(Well, firstly it would be helpful if you actually had an emergency bag as I’ve described above, a go-bag is a good idea.)
But the tools we are talking about today are listed below, and you pack them in two ways:
1. Create an Emotional Support Bag/Box – look at the list above and pick 5 or 6 things that you feel drawn to, and that you think would help you in an emergency and then get them set up now. So if you think aromatherapy would help you to relax when you are anxious, then read a book on it, see an aromatherapist, buy some oils and a way to use them – a burner, a diluted rub, and put it all in a physical box you can go to when your emotions overwhelm you. Your guided meditations and art therapy tools go in there too. And the contact details of support group helplines, your therapist’s phone number. You’ve got the first stage of your tool-kit packed, let’s celebrate you!
2. Choose Your Emotional Repository– decide on a day to day repository. One way we prevent emotions welling up into huge storms that sweep us off the path of our healing journey is by dealing with them in little bits daily. You need somewhere to put all the niggles and struggles that come up for you daily so they don’t overwhelm you. It could be a journal, a meditation practice, a pact to email your best friend every day. Whatever it is, pick a medium in which you can process and contain your emotions and then, darling-one, use it! It can be easy, that pain, that disappointment, that person who annoyed you, it doesn’t have to stay with you, dragging around your ankles as you try and go about your day. Just open up your journal and pour it all inside. You process as you re-tell and then you can move on.
Building a practice
So you’ve picked the tools you want to use to support you on the emotional forest journey, not we need to learn how to use them.
Believe me, practice is your secret weapon for survival.
We can’t be going out of our minds with grief and then grab a yoga mat for the first time and expect the asanas to calm us. It just doesn’t work like that. Practice is what makes these tools work.
On the bad days, it’s practice we rely on. So get into the pose for qi gong or take your yoga mat or your dancing shoes and do your thing. It’s our practice that carries us forward when things are bleak.
Learning to fall
In judo we learn to fall well. Ukemi is the art of meeting the mat. Learn it now and it becomes muscle memory, when life pushes you, you’ll tuck your head and slam the ground on the way down, breaking the impact.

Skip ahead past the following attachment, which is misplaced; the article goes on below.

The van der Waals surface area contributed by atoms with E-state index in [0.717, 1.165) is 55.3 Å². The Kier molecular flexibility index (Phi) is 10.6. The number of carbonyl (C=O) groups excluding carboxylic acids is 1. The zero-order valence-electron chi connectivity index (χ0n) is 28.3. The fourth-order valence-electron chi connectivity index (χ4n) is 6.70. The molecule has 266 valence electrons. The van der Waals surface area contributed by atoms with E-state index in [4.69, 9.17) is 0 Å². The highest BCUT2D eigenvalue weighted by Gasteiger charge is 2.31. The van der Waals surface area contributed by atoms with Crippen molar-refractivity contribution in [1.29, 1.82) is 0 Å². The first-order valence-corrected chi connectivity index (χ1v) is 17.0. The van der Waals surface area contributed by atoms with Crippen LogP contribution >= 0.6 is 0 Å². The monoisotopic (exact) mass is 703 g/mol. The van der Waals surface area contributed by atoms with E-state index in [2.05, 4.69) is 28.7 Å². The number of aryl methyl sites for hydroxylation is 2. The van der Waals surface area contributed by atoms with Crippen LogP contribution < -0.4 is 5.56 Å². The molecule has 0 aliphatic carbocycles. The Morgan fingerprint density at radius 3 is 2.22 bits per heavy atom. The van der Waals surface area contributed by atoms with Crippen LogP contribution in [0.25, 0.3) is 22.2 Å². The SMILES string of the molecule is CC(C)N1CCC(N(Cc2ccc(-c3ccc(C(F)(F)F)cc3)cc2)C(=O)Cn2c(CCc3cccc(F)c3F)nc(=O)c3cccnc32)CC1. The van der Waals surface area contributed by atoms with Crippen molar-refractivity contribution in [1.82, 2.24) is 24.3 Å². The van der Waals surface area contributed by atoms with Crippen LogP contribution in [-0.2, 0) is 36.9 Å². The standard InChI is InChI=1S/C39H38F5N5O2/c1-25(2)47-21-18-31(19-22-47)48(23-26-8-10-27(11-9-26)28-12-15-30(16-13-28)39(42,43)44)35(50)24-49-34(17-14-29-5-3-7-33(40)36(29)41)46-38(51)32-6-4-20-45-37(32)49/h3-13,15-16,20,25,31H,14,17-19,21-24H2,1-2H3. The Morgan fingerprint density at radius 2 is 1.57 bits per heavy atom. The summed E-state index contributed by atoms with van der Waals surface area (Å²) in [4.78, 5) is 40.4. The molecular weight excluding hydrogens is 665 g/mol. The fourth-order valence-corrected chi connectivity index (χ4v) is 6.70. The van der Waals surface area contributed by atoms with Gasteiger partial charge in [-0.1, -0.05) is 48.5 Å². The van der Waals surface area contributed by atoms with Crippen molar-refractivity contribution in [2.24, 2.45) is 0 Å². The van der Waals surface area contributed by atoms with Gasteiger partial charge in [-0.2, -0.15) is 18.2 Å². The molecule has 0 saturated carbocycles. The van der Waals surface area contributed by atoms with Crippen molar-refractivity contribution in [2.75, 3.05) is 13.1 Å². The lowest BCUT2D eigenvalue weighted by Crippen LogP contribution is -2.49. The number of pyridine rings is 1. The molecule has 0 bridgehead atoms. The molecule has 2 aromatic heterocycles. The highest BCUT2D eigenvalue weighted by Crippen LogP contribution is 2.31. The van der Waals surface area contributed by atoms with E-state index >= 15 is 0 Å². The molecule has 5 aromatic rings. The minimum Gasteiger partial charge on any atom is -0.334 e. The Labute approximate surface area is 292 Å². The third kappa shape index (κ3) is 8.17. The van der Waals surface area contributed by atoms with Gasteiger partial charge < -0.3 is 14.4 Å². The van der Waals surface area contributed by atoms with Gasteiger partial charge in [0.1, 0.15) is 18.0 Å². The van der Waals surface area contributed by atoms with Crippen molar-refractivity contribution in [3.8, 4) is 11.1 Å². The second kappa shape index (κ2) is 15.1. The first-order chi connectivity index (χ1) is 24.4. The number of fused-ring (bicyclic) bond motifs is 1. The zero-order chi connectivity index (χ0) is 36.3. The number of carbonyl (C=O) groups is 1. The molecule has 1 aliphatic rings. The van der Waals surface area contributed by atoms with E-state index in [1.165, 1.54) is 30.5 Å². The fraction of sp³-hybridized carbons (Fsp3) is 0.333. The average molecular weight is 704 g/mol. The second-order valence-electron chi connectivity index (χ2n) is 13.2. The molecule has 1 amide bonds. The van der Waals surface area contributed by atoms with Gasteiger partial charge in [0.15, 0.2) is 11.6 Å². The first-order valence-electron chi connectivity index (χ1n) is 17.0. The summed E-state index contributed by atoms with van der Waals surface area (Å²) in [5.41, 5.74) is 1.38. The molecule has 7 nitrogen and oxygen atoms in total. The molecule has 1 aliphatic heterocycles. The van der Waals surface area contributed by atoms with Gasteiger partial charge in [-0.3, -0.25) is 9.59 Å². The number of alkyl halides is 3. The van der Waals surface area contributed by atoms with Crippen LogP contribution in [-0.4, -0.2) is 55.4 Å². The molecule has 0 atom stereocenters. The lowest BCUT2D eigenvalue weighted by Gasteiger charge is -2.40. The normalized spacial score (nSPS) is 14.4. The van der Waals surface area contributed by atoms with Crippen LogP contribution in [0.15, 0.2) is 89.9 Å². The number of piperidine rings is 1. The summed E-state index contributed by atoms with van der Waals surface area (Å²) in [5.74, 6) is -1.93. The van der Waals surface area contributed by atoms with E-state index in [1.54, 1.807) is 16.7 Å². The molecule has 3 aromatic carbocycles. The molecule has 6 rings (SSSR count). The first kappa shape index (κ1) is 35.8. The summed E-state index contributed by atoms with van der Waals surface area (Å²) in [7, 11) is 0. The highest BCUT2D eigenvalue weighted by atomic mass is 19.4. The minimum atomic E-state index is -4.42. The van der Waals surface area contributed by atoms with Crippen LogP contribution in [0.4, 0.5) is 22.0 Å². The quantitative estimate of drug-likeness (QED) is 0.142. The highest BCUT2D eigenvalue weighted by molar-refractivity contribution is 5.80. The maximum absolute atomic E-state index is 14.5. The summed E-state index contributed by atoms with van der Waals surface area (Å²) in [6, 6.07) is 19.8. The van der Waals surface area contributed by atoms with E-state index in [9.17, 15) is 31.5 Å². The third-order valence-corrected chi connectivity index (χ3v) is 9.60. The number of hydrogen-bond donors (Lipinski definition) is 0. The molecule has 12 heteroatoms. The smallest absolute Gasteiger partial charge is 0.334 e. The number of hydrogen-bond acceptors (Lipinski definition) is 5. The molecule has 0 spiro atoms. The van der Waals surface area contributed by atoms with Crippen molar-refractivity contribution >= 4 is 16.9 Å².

Let’s learn to do this in our emotional lives.
* Is something to lean on during bad days,
* Is something familiar and comforting when everything seems lost,
* Is something that your body and mind associate with relaxation and good emotions,
* Is something accessible that you can take anywhere with you.
(I’ve done yoga in hospital waiting rooms, in car parks, on street pavements, parks, train stations, during a blackout and in other people’s kitchens.)
And then all hell broke loose
Some things go beyond all we know and all we ever anticipated. Crises rip us out of everything and we can no longer bring ourselves to swallow food. To do sitting meditation is as far away as walking to the moon.
In these places we are shattered and the more we hang onto the past pieces the harder it is.
But here is the secret. Through our practice we have become malleable, we have built strength, developed a strong core and our soul cannot be lost even though our world is shattered.
We come out of it, allow ourselves to emerge a new person.
When we fall, we fall into space we have created, support around us, there is a place in which to heal should we need it.
Phoenix fire fighting
Sometimes a challenge comes into our life and it seems to eat us alive.
Before you begin, know that moving forward doesn’t necessarily require you to have confidence in yourself.
Right now, I only need you to believe in me, know that I am here, I have been down my own emotional path and come out the other side.
I am writing this with intention and compassion, hoping that it helps you. I am waiting here, hands outstretched, believing in you, hoping for you, holding your dreams tight for you, until you are ready to live them again.